Feb 21, 2013

Notes on the PBS After Newtown coverage

UPDATED -- see below. I watched the Frontline show about the Newtown shooter’s family life, and the Nova show on rampage killers.

I’m not going to criticize a mother who was murdered in her sleep by the son she adored.

Yes, she made some mistakes. She chose to keep the care of her son to herself instead of exposing him to social situations. It looks like she declined support from parents who faced similar challenges. And she went target shooting with her son. None of these choices deserves a death sentence.

You have to worry about kids who are overwhelmed by anxiety whenever they encounter the world. Temple Grandin was interviewed on NPR several years back, describing the intense anxiety that plagued her as she attained young adulthood. She said she would have committed suicide years ago if it were not for the antidepressants she took. The Newtown shooter was a lot like the Virginia Tech shooter, a person overwhelmed by anxiety and fear who could not communicate with the world.

There was nothing new to readers of this blog in the Nova special. People on the path to suicide experience overwhelming pain. They fixate on a course of action. They experience tunnel vision. They might include anything in their suicide plan, including mass murder or suicide by cop.  In one suicide this past week, a singer even executed her dog.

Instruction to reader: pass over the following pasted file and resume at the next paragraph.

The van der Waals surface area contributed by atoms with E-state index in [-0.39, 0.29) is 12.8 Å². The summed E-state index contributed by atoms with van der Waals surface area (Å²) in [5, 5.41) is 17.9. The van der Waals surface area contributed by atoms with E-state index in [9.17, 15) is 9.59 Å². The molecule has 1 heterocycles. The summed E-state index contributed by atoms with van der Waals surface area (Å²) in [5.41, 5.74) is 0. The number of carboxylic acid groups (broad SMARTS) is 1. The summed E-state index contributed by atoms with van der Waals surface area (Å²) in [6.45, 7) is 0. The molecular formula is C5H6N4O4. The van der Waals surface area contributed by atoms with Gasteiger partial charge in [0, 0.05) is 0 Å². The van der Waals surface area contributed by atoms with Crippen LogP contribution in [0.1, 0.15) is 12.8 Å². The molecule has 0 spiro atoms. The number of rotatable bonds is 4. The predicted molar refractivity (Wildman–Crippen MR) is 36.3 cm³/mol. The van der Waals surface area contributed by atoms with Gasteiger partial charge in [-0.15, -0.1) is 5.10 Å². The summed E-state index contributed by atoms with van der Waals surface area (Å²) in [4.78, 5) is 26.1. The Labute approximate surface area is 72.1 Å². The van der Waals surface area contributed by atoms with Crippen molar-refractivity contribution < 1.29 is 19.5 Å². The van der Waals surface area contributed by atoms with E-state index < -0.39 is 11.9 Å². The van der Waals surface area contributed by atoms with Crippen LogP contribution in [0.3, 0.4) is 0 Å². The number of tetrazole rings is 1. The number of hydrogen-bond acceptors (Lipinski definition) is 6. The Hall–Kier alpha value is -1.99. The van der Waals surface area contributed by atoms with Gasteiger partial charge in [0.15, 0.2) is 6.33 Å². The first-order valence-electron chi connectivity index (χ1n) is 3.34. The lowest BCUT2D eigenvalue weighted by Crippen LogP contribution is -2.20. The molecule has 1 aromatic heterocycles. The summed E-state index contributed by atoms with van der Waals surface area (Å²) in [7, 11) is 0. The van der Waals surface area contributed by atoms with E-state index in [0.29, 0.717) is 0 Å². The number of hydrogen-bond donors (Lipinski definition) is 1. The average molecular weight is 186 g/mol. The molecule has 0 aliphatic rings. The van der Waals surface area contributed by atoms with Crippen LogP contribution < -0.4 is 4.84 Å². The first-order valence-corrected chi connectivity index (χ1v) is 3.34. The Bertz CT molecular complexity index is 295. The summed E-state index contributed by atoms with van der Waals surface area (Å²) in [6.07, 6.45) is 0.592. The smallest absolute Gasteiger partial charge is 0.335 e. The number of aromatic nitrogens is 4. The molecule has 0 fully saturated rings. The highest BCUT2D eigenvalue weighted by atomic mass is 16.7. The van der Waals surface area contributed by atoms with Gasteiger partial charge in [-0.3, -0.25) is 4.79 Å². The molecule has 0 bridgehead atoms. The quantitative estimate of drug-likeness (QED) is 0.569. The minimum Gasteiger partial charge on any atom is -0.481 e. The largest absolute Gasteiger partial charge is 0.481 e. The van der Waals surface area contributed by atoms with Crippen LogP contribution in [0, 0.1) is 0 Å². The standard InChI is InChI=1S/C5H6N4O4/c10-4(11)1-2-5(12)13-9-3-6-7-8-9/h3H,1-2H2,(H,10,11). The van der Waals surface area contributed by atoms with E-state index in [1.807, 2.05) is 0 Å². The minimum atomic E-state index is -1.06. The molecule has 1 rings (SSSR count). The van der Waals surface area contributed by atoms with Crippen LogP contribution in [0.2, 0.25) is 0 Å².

I really liked the "path to violence" special, especially its emphasis on open communications as the key to school safety. Systematically looking for and detecting leaked signals of harmful intent is  critical for safety in schools and communities. The only way that happens is by people showing up, talking and communicating. Even the resource officers were there as part of the school community, not as the armed guards of the more paranoid pro-gun propagandists. Do we really want any of our law enforcement officers to be mere gun-toting thugs?

The other aspects of designing school security are just as important. Perhaps we do need more of a fortress mentality in our public buildings, now that mass killing of children is a contagious thinkable outcome of suicide.

The other takeaway is the disconnect between the mental health and other public safety systems. They do not work well together. The interfaces need to be improved. Many systems think in terms of units like "cases" and "incidents" -- but in the wide world we deal with "people" who can "do literally anything."

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